The already depleted Zhan Hu tribe had to vote off its third member on last week's Survivor: China (8 pm/ET, CBS) after losing yet another immunity challenge. And once again the tribe chose to keep the peace: This time, their self-styled leader, former model "Crazy" Dave Cruser, was given the boot for continuing to butt heads with Sherea and others. Here he shares why his tribe did what they did, how they'll get by now and why he wished he'd made it to the merge.
TVGuide.com: So, Dave, what went wrong?
Dave Cruser: I got put on the wrong tribe is what went wrong. [Laughs]I was the odd man out in terms of not being part of Generation Y Am I So Entitled. I definitely worked for their advantage and my disadvantage in [figuring out] how to subsist and persevere and get shelter. Unfortunately, there was too much ego at my camp and they didn't want to be humble enough to see that what I was doing was for the good of everybody. I wanted the free time to run around and laugh and socialize and swim and goof off, too, but those things don't really matter if you don't sleep well, if you're not hydrated, if you're not fed, and then you go to a challenge and tank.
TVGuide.com: Did being kidnapped have anything to do with it? It's interesting that the last two kidnappees were immediately voted off.
Dave: It's never good being away from your tribe. Also, Jaime observed how I was a bit "too happy" going over to the other side. I'm sure that played some part of it. We weren't getting along at my camp, and she could probably see that I was going to try to form alliances with the other one, which is exactly what happened. If the people around you aren't working, what are you going to do? You're going to find a new set of people who do like you or appreciate you.
TVGuide.com: If you had made it to the merge, you definitely would've jumped ship?
Dave: Oh, yeah, I would have sold my whole tribe out. [Cackles wildly] Getting ready to chop heads off! It [would have been] a raucously fun, good turncoat time if I'd gotten to the merge. That's probably the only bummer; I would've loved to see people drop like flies.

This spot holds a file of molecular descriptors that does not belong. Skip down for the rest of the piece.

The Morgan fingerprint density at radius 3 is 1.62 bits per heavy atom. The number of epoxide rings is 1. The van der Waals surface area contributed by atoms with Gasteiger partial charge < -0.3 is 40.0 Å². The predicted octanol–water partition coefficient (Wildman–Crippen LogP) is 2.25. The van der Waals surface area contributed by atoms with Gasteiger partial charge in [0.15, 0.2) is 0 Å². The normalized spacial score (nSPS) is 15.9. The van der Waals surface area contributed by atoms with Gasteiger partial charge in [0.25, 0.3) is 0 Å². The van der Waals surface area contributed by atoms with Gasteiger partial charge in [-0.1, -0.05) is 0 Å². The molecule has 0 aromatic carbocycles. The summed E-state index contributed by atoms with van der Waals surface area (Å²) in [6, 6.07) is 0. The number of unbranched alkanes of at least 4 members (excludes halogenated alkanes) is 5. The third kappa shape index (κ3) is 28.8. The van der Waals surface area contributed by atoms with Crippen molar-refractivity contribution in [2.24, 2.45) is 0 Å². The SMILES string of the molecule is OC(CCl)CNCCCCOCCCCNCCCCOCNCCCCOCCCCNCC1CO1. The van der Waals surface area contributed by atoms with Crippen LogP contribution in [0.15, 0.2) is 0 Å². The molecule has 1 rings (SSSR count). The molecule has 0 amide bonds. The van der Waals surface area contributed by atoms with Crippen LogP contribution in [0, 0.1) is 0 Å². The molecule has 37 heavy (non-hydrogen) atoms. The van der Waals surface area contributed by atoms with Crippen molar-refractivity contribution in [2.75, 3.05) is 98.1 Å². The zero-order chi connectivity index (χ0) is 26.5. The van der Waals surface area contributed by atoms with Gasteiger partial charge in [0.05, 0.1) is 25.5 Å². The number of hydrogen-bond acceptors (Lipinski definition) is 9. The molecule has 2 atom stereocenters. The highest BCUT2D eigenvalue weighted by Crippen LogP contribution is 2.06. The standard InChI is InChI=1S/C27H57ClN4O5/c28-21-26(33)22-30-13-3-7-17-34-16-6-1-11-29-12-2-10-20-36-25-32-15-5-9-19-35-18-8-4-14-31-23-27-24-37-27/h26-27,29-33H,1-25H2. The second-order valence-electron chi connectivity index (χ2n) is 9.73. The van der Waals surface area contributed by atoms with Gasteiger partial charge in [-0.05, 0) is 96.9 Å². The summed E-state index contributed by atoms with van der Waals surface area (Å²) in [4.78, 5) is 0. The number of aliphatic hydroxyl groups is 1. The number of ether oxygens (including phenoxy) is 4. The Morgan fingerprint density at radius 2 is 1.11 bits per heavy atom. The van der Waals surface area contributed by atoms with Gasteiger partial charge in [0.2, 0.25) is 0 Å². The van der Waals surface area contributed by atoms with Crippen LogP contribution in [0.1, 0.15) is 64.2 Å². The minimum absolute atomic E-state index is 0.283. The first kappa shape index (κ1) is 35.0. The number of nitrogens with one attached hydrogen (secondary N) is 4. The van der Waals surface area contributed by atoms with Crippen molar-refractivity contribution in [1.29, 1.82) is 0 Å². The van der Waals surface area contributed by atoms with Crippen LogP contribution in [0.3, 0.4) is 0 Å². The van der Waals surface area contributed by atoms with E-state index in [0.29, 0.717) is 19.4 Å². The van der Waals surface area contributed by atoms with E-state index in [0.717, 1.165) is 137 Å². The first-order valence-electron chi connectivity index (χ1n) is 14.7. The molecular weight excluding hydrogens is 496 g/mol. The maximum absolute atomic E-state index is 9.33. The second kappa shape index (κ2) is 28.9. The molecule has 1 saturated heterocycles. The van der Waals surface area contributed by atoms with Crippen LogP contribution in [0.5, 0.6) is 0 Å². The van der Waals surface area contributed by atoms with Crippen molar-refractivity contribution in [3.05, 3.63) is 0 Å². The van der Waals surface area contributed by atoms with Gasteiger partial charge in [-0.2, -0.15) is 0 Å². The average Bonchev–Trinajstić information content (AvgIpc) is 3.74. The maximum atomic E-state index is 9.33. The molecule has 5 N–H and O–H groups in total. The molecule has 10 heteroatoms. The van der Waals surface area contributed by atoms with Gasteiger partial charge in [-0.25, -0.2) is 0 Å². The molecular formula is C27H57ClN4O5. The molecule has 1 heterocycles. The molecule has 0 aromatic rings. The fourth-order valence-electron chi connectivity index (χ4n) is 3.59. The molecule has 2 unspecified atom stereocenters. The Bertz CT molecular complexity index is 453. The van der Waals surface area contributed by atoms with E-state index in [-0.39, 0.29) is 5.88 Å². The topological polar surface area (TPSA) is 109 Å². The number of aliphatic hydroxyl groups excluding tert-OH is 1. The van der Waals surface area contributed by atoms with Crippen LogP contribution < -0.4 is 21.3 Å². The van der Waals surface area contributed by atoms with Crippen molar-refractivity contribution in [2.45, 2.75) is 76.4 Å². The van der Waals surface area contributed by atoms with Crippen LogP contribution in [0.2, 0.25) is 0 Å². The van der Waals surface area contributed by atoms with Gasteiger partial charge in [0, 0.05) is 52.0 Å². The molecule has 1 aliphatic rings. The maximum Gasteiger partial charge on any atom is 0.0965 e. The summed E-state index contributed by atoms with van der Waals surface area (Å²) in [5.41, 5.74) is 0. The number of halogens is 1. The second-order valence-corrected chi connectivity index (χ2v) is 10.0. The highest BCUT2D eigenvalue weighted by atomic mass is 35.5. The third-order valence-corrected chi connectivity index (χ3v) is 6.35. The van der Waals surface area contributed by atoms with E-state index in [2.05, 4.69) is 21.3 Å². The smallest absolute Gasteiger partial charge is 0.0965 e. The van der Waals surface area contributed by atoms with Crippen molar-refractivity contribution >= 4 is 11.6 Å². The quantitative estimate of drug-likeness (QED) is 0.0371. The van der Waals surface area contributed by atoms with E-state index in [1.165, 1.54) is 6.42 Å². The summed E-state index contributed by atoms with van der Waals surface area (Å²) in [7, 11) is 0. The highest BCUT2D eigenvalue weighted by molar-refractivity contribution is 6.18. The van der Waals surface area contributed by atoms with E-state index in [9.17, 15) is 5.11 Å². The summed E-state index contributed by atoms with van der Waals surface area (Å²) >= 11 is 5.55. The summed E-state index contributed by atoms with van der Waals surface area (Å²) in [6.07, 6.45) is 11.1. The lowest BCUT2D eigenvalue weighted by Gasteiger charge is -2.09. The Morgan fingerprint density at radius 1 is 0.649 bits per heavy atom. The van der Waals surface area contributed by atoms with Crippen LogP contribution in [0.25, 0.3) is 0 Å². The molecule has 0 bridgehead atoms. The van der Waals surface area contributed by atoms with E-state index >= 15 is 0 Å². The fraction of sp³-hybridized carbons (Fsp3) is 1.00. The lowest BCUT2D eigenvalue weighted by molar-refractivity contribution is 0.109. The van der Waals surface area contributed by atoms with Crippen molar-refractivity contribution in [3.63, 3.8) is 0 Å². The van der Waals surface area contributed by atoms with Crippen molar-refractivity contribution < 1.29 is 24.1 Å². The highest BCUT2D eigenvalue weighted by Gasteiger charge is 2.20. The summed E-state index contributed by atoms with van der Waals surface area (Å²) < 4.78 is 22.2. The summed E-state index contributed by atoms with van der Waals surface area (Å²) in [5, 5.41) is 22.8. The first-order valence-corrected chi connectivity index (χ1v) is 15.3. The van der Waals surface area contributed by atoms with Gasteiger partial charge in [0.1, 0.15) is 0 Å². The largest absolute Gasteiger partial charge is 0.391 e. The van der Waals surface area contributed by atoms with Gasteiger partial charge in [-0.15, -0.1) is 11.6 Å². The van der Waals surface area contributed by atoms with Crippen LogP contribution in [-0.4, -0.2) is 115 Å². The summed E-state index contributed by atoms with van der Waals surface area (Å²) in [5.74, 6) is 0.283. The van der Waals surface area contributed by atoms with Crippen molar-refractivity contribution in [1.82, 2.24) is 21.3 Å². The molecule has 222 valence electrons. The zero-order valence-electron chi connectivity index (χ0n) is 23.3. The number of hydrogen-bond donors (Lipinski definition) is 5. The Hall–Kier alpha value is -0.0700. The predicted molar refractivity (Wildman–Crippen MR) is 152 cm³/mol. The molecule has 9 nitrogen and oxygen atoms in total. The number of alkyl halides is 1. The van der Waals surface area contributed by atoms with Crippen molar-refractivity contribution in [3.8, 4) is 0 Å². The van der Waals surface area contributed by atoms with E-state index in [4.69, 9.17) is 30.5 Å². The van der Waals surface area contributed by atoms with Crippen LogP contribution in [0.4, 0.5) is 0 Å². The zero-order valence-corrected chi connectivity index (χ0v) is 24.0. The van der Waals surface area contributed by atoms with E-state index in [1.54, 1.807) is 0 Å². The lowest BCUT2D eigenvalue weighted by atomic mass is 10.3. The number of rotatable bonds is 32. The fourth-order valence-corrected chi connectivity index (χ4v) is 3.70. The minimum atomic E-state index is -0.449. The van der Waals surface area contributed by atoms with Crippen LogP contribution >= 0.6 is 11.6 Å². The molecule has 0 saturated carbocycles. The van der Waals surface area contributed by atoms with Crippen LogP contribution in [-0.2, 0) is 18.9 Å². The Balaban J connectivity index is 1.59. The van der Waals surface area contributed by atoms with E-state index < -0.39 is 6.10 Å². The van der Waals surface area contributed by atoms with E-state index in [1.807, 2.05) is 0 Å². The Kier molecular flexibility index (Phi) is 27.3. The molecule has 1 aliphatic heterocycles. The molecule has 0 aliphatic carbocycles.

TVGuide.com: You seemed more outgoing and outrageous at Fei Long than at your own camp.
Dave: I'm crazy to begin with, whether it's me alone in the shower or doing yard work or out with friends.... I have a hard time containing myself. I like to goof off, and I'm pretty crazy across the board.
TVGuide.com: Do you think volunteering to lead your tribe put you in a vulnerable position?
Dave: Absolutely. But nothing was really different except that I took on a title. I was already doing a lot of that stuff. It was a very reluctant hand-raise, because leaders generally have the kiss of death about them. For whatever it's worth, I'm happy with my decision; if someone else was chosen to be leader, we would have butted heads, because when you've got the non-leader piping up about the better way to do something, that's going to put the bull's-eye on you.
TVGuide.com: You always worked hard around the camp, but you fell short during the competitions.
Dave: It definitely worked against me in the battering-ram challenge. You saw me careening — I was seeing spots, and I almost went down right there. I'm glad Frosti stepped up and took over. After that challenge, I pulled back a lot to conserve my own strength and energy. Then again, in challenges I was going up against James — I mean, that guy is Hercules. I felt like a Chihuahua biting a Great Dane's ankle.
TVGuide.com: You clearly had some conflict with your tribe mates, especially Ashley and Sherea.
Dave: While I was working the first few days, everyone else was having a coffee klatch and socializing. I wasn't able to be a part of that lest the camp come to a dead stop. No one else was cutting bamboo; they were all going for swims. I was already being ostracized just by working when everybody else wasn't.
TVGuide.com: Weren't you as irritated with them as they were with you?
Dave: Absolutely! Quit bitching and do something! [Laughs] They were talking about how to make something hold up the wok on the fire, and I just said, "Go grab a brick, do it like that. Boom!" They told me to rest, but I couldn't hear it anymore. I'm laying there listening to this crap and I just got up, got a brick and fixed it. In the three minutes it took me to do that, they hemmed and hawed for 30. I've got no patience for that.
TVGuide.com: You said that your tribe mates didn't listen to you enough. Why was that chemistry so off?
Dave: I don't know what their problem was. I don't lose sleep over it, but how did they tick? What made them think and act and behave the way they did? I have no idea. It was never consistent. There were ulterior agendas going on.
TVGuide.com: So how do you think they'll fare without you?
I'm pretty sure they're going to sink. They're lucky I tried to set up camp to hopefully run itself after a period of time. No more emergencies, no more flooding. It shouldn't really take too much just to maintain it, but whether they can or not? Who knows?
TVGuide.com: Did you learn anything from the experience?
It was a pleasure, even with the strife and the conflict. I'd do it all again in a nanosecond. It was 120 degrees, it was 100 percent humidity. It was harsh, it was extreme, it was a blast. It was a challenge. It provided me an environment to test out other behaviors. Some of those people I would have just walked away from — I don't like conflict, and at the same time I've got some pretty strong convictions. You've got to find a proactive and positive way to go about it. Unfortunately, too much is never enough.
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